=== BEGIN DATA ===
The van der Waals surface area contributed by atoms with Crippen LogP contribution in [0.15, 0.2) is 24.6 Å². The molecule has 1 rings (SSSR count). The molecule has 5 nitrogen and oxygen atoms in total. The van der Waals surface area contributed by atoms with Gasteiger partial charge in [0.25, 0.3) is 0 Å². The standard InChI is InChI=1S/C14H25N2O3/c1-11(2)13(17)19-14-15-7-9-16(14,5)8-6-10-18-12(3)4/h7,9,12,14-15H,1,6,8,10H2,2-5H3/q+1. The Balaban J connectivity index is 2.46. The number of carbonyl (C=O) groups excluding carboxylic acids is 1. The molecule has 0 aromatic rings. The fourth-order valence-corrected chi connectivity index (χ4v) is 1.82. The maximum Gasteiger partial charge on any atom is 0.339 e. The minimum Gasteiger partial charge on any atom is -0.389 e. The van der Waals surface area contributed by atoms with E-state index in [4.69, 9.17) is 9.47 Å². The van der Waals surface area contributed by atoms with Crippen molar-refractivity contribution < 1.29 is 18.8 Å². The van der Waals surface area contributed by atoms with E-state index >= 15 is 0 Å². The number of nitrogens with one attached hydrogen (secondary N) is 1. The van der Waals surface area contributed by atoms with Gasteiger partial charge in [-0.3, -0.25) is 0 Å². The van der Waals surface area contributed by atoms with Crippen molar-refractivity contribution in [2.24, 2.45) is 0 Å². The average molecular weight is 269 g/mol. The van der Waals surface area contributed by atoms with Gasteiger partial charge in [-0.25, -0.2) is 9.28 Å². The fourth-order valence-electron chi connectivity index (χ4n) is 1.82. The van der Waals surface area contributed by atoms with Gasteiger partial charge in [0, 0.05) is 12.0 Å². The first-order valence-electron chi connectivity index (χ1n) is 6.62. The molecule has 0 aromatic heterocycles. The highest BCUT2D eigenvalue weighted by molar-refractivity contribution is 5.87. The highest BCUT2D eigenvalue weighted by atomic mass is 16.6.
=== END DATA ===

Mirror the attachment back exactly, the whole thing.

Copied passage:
The van der Waals surface area contributed by atoms with Crippen LogP contribution in [0.15, 0.2) is 24.6 Å². The molecule has 1 rings (SSSR count). The molecule has 5 nitrogen and oxygen atoms in total. The van der Waals surface area contributed by atoms with Gasteiger partial charge in [0.25, 0.3) is 0 Å². The standard InChI is InChI=1S/C14H25N2O3/c1-11(2)13(17)19-14-15-7-9-16(14,5)8-6-10-18-12(3)4/h7,9,12,14-15H,1,6,8,10H2,2-5H3/q+1. The Balaban J connectivity index is 2.46. The number of carbonyl (C=O) groups excluding carboxylic acids is 1. The molecule has 0 aromatic rings. The fourth-order valence-corrected chi connectivity index (χ4v) is 1.82. The maximum Gasteiger partial charge on any atom is 0.339 e. The minimum Gasteiger partial charge on any atom is -0.389 e. The van der Waals surface area contributed by atoms with E-state index in [4.69, 9.17) is 9.47 Å². The van der Waals surface area contributed by atoms with Crippen molar-refractivity contribution < 1.29 is 18.8 Å². The van der Waals surface area contributed by atoms with E-state index >= 15 is 0 Å². The number of nitrogens with one attached hydrogen (secondary N) is 1. The van der Waals surface area contributed by atoms with Gasteiger partial charge in [-0.3, -0.25) is 0 Å². The van der Waals surface area contributed by atoms with Crippen molar-refractivity contribution in [2.24, 2.45) is 0 Å². The average molecular weight is 269 g/mol. The van der Waals surface area contributed by atoms with Gasteiger partial charge in [-0.25, -0.2) is 9.28 Å². The fourth-order valence-electron chi connectivity index (χ4n) is 1.82. The van der Waals surface area contributed by atoms with Gasteiger partial charge in [0, 0.05) is 12.0 Å². The first-order valence-electron chi connectivity index (χ1n) is 6.62. The molecule has 0 aromatic heterocycles. The highest BCUT2D eigenvalue weighted by molar-refractivity contribution is 5.87. The highest BCUT2D eigenvalue weighted by atomic mass is 16.6.